Article Index
Sony Scion Project: Big Brake Upgrade
Page 2
All Pages
Sony Scion Project: Big Brake Upgrade

Sony Scion Project: Big Brake Upgrade

The Project Scion tC has moved through many stages of development – power, entertainment and style to name just a few. It’s now time to address an area that is truly functional and can make or (literally) break the success of any performance build – braking. We are honored to be the first to install the new TRD big brake kit for the tC, and thanks to the crew at International Automotive and Custom in Woodbridge, Ontario, the install was painless.

The TRD PTR09-21111 kit features a set of monoblock 4-piston calipers, upgraded brake pads, new brake lines, a pair of cross-drilled, vented rotors and mounting hardware. The size of the rotors and caliper pistons has been carefully chosen to maintain proper front/rear braking bias and ABS functionality. This kit is designed to work with with the tC’s OEM 18-inch wheels in addition to the aftermarket variety that are at least 18 inches in size.


 

Sony Scion Project: Big Brake Upgrade Sony Scion Project: Big Brake Upgrade

Step 1: Remove OEM brakes

As with most OE-developed products, a very detailed 13-page installation manual is included.

• Raise the car on a chassis hoist and remove the wheels and store in a safe place away from the vehicle.

• Disconnect and cap the factory rubber brake line from the hard line.

• Remove the OE brake caliper and hose, bracket and rotor. Discard or sell on eBay.

Sony Scion Project: Big Brake Upgrade Sony Scion Project: Big Brake Upgrade

Step 2: Modify factory dust shield

• Clean the dust shield and mark the areas to be removed with a paint marker as per pages five and six of the instructions.

• Using tin snips (and wearing gloves) cut away the metal. Use an angle grinder to clean up the edge if required.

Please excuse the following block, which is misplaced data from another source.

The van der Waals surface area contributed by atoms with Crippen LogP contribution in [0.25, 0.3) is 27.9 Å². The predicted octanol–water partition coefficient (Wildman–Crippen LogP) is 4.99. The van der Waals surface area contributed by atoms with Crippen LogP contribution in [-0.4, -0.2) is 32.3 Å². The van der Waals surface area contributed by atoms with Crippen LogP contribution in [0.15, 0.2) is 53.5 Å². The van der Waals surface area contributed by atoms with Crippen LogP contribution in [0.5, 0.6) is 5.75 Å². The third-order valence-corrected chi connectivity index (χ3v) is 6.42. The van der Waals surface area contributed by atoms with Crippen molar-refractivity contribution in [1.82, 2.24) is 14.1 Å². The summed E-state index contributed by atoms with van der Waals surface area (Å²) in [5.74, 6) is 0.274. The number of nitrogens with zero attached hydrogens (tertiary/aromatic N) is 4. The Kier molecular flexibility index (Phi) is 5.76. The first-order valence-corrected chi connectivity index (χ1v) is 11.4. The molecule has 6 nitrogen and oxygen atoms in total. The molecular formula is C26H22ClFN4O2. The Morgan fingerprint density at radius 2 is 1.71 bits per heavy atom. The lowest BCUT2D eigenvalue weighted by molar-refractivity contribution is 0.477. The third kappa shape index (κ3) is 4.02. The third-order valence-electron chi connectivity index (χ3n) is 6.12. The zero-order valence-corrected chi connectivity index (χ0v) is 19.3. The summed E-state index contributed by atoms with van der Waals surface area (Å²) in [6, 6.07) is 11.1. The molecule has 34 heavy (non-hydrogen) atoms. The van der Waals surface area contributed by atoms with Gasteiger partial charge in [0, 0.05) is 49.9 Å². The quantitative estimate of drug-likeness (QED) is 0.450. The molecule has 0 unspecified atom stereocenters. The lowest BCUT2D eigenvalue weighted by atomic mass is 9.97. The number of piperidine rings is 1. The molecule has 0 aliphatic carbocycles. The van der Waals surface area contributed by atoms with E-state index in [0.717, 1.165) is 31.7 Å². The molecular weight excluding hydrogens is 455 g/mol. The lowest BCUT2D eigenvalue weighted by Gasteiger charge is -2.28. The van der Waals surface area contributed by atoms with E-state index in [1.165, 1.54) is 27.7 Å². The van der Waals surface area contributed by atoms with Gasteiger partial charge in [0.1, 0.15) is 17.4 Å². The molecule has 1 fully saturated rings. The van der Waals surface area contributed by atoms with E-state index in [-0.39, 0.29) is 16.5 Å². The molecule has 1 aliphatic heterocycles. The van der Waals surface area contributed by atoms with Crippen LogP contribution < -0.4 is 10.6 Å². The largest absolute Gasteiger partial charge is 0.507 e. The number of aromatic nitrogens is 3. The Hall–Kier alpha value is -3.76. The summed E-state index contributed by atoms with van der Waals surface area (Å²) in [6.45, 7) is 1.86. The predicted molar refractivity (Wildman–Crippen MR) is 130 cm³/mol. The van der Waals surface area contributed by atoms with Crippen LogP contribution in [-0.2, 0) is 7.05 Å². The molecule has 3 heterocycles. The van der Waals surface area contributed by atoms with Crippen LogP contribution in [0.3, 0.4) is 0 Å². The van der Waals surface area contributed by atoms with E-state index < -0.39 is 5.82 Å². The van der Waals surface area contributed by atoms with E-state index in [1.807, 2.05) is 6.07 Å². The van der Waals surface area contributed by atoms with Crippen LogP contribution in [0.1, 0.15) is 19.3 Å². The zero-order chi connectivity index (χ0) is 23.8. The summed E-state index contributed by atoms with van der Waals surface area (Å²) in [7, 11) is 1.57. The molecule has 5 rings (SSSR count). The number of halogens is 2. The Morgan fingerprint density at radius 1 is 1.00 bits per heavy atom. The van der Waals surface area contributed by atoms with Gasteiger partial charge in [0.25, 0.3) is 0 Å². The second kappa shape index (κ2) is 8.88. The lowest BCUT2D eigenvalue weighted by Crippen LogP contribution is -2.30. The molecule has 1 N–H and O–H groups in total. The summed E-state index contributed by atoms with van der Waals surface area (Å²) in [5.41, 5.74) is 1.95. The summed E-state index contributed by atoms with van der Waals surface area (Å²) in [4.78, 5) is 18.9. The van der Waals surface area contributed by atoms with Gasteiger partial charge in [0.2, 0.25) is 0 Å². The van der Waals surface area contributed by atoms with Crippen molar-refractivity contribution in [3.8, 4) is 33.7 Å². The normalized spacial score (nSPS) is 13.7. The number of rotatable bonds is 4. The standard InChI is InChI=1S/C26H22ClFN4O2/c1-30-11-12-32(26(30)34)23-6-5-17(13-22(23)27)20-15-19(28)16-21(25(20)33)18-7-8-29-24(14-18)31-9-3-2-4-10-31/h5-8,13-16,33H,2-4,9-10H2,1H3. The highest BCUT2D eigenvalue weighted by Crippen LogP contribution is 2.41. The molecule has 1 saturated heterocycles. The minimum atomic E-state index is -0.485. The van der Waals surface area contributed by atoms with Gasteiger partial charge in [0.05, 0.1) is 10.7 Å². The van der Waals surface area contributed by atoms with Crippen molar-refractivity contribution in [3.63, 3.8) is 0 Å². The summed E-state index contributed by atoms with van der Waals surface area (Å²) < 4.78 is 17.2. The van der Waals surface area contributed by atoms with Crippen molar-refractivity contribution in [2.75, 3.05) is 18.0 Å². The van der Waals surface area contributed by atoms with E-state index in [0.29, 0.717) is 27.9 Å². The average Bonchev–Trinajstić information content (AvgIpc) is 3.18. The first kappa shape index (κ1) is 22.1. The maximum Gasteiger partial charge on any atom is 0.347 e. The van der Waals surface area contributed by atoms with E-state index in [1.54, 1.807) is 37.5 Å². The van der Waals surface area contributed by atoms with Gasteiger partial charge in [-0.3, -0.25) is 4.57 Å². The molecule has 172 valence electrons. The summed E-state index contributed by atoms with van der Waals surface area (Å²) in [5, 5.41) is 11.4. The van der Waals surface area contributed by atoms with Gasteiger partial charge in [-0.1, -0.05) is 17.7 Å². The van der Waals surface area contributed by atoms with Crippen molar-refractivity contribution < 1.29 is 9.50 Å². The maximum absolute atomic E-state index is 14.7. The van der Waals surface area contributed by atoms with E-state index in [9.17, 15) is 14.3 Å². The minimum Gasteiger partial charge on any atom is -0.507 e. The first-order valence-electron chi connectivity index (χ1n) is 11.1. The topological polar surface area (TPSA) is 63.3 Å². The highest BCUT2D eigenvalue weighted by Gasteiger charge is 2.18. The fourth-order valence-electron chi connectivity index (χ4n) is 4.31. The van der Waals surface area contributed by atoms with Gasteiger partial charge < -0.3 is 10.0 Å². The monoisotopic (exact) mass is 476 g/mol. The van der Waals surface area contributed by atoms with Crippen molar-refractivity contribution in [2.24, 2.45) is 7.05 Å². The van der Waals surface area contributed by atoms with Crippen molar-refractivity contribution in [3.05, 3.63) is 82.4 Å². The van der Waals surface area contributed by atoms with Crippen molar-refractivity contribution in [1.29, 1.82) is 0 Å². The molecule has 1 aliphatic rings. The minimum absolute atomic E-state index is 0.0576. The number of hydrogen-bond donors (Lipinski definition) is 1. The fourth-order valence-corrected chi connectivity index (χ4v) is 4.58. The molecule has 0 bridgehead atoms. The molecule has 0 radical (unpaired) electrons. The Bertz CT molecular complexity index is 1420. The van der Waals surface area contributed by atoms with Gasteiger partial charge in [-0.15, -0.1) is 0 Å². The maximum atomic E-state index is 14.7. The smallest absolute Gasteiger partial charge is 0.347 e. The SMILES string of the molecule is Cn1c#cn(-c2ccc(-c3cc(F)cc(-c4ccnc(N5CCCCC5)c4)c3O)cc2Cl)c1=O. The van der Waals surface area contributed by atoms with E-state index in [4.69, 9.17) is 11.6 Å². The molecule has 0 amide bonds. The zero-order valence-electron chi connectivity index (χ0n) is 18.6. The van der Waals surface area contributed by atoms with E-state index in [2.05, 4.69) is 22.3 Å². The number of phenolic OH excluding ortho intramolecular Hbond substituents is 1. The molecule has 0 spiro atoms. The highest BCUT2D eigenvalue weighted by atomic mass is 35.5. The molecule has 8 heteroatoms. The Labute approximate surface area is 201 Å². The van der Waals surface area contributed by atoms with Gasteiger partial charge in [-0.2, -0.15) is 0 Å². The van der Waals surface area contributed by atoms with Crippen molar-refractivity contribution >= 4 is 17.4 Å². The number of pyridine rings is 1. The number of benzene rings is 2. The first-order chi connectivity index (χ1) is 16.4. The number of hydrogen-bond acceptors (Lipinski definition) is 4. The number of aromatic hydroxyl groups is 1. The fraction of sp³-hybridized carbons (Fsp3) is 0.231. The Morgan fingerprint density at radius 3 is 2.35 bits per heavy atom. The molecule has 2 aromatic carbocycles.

• Spray or paint the exposed metal edge with Tremclad or a similar product to prevent rust.

Sony Scion Project: Big Brake Upgrade

Step 3: Install the TRD rotor

• Clean the surface of the hub with a wire brush to ensure the rotor will sit flat.

• Clean the shipping anti-rust coating off the front and back of the rotor with brake cleaner.

• Slide the rotor onto the hub and tighten with a single lug-nut by hand to hold it in place.

• Check for proper clearance between the rotor and the dust shield. Trim the dust shield if necessary.



Related Features

Hips and Lips: Rotiform VW Mk2 Bodykit

Written by Micky Slinger | Photos by Rotiform Rocket Bunny and Liberty Walk are giving all kinds of love to the exotics and Bimmers, but there’s none for your VW. What’s the deal? It’s all good, buddy. Rotiform has your…
Read More

New Breed: Lexus x Five Axis' 2012 Lexus GS

Written by Dave MacKinnon | Photos by RCH Designs If you have any interest in cars, then the name Troy Sumitomo should ring a bell. Sumitomo is the owner of Five Axis – a vehicle customization shop in Huntington Beach,…
Read More

Drift Patrol: Daigo Saito's 2012 Lexus SC430

Daigo Saito is one of the most decorated drift drivers in the world. After clinching the Formula D championship last October with a win at the final event at Irwindale, Saito is now the only driver to claim both the…
Read More

Art of Rally: Mitsubishi Sportback Project

The original concept of building this 2010 Lancer Sportback Ralliart was to showcase their rally-inspired designs in the Mitsubishi niche. As with any car that has been built by Rally Innovations, they were able to utilize their marketing partners to…
Read More

Alvin Puertollano's 2005 Infiniti G35

The Infiniti G has carved itself a nice little niche in the North American sport tuning niche ever since the third-gen V35s came online in 2003. In Japan, these are sold as Nissan Skyline 350GTs. Even though they’re not in…
Read More